I look at the first to do things, you know, and I see what went wrong. What did they do? What was the approach? What was the social climate like? What other things are happening on in the world that allowed that to happen that supported that change? And what are things – what was the pushback? What was the resistance around that change? And I try to tweak it as much as I can. That’s probably why I don’t sleep. I have all these…
JORDAN: I’m always…
CORNISH: I believe that. I can picture you lying in bed saying all of these things plotting world domination.
JORDAN: Because I’m willing to sacrifice right now. I told myself that my 20s would be sacrificed for work and the 30s I was going to chill out, but I was like no. I still got things to do. I can’t let up off the gas.
CORNISH: Well, Michael B. Jordan, this was fascinating conversation. Thank you so much for speaking with us.
JORDAN: Oh, very smart questions. I love your conversation – any time.
CORNISH: Michael B. Jordan – his new film, “Creed II,” opens today.
(SOUNDBITE OF SONG, “THE FIRE”)
THE ROOTS: (Singing) There’s something in your heart, and it’s in your eyes. It’s the fire inside you.
It was a much-needed family reunion for “Creed II” star Michael B. Jordan, who reprises his role in the film as heavyweight champion Adonis Creed.
In fact, Jordan told ABC News, bringing the gang back together again was one of the most rewarding aspects of making the sequel.
“I mean, the best part of the film — honestly — is getting back together with everybody,” he said. “It’s the first time I ever had a chance to do a sequel to any movie that I’ve done. So to be able to get back into Adonis and build those relationships again with Bianca, and Rocky, and start my own family — I thought was a lot of fun.”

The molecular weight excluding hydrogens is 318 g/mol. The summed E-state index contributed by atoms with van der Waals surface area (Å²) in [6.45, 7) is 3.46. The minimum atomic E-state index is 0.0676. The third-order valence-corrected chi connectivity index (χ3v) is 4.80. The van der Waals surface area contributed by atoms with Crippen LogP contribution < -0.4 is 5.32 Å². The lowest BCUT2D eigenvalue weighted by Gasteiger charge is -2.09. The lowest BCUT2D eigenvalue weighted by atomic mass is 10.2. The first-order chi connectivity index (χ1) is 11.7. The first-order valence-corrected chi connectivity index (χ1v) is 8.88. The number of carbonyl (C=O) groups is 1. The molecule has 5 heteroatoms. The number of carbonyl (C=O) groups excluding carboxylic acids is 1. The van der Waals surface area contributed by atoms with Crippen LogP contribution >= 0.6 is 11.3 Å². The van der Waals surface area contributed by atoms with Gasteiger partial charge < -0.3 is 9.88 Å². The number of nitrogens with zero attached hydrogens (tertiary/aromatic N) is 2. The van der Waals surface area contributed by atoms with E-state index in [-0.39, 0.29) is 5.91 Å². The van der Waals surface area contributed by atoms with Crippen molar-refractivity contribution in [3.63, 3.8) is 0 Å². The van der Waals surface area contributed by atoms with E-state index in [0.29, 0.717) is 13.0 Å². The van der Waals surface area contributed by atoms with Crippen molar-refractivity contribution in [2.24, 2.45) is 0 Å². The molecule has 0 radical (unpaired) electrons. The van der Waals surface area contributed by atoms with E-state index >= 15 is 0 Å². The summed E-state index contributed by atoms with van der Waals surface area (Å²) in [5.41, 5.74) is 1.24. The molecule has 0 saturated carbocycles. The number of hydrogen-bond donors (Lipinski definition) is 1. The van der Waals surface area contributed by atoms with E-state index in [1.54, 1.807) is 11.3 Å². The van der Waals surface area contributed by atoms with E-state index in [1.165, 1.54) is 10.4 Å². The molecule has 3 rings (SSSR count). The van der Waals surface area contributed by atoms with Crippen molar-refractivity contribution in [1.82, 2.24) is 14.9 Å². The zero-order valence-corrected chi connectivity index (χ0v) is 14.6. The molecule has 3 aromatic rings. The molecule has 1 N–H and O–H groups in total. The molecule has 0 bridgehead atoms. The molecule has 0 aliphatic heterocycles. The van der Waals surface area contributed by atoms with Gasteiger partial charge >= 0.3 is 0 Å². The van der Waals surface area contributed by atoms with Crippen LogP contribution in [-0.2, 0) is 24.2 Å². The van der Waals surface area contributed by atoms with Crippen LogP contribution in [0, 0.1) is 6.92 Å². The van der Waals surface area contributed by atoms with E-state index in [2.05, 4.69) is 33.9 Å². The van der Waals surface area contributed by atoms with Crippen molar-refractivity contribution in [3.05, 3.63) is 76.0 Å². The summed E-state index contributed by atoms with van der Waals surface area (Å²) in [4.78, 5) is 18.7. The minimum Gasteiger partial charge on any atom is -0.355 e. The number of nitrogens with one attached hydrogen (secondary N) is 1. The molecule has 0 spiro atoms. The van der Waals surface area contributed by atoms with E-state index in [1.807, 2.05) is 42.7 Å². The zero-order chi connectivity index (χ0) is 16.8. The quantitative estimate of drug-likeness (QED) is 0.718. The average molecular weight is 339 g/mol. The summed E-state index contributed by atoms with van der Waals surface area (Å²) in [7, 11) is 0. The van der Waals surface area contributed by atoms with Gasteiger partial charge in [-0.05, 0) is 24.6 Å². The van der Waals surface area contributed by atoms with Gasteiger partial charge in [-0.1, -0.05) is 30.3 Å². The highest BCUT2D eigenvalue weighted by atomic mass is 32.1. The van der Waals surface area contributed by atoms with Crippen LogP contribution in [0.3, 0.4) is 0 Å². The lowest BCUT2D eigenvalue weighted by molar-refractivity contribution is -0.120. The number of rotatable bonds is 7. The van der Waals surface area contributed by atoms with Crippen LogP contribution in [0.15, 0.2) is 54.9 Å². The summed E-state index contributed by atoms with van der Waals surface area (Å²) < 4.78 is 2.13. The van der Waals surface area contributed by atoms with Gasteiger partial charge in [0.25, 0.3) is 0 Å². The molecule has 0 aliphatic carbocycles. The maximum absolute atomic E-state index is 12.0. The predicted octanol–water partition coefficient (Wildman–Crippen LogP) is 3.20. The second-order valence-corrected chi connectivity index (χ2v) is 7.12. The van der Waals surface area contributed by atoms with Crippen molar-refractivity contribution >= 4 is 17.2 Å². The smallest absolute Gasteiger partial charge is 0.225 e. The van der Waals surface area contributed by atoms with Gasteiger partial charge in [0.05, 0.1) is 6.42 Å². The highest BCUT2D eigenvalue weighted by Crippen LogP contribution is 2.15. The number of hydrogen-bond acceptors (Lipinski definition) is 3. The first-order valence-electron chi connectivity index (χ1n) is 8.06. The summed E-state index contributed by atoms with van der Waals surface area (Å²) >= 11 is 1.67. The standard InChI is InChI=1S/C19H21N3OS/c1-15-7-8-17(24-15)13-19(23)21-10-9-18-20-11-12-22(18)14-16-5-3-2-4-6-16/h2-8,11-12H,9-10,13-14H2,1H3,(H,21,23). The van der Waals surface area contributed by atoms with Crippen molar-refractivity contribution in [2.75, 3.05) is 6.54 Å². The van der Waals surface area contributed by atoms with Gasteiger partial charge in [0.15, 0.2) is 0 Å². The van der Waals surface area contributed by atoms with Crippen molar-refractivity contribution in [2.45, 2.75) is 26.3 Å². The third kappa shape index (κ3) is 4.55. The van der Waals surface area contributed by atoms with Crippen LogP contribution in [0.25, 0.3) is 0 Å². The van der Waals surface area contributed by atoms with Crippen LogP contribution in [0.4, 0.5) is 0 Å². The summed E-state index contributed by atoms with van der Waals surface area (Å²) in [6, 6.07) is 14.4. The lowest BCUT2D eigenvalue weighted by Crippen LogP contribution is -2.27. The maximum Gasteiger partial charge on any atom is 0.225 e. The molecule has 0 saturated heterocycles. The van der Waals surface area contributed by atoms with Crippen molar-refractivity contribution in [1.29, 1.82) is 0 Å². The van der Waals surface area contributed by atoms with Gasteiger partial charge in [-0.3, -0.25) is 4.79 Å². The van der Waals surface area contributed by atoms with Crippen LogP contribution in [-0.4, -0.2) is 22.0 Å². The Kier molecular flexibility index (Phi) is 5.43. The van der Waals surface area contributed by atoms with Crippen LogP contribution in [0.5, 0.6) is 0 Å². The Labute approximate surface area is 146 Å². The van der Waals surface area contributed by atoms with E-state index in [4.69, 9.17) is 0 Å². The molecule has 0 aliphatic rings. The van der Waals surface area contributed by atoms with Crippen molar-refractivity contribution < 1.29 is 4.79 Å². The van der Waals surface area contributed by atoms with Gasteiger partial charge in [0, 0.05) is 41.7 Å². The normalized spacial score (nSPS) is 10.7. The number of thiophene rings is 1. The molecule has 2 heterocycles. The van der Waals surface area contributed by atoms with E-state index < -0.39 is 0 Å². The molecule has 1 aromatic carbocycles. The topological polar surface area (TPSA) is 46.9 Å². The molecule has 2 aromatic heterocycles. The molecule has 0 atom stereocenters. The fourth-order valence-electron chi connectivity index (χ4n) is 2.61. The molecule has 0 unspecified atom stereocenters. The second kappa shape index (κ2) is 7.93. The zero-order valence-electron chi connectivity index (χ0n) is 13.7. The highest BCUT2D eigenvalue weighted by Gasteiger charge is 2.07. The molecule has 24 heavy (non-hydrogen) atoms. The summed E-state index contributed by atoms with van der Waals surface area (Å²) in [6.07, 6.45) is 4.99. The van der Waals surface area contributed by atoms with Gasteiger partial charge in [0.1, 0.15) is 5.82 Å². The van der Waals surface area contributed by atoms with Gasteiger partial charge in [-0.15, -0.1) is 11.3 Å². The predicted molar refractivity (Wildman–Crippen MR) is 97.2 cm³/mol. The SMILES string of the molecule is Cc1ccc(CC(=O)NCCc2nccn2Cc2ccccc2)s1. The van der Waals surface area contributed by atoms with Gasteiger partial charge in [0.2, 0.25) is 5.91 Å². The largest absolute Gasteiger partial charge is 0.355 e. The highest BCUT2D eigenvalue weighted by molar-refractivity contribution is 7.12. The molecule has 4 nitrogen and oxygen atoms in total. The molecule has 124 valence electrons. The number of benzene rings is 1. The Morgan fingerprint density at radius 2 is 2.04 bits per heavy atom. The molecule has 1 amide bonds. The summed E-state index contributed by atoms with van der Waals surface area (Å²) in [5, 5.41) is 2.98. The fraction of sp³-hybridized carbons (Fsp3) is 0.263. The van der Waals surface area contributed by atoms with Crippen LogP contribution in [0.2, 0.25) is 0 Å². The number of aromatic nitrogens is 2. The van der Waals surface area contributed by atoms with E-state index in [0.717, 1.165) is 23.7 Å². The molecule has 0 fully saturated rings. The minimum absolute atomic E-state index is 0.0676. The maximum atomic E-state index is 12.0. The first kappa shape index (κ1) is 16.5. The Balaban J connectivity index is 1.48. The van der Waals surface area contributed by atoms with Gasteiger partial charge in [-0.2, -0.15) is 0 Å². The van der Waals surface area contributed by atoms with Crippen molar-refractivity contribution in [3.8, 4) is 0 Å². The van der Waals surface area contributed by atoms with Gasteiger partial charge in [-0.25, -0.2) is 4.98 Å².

While reuniting with Tessa Thompson and Sylvester Stallone was a welcomed part of returning to set, Jordan admits getting into “heavyweight champion” shape was not.
Thankfully, Jordan says this time around, it wasn’t as brutal.
“It was a little easier,” he said. “I knew what to expect this time around. I think, training in general has its ups and downs and its hard moments, but yeah… I kind of knew what to expect.”
Still, with new films comes new challenges. Jordan said his struggle this time around was making a project that would be as noteworthy as the first.
“I’m trying to keep things fresh,” Jordan said. “You want to raise the stakes and do something different. You know there’s been a few boxing movies in the past, so they try to keep things fresh and new and bring a new story line to the table with something a little challenging.”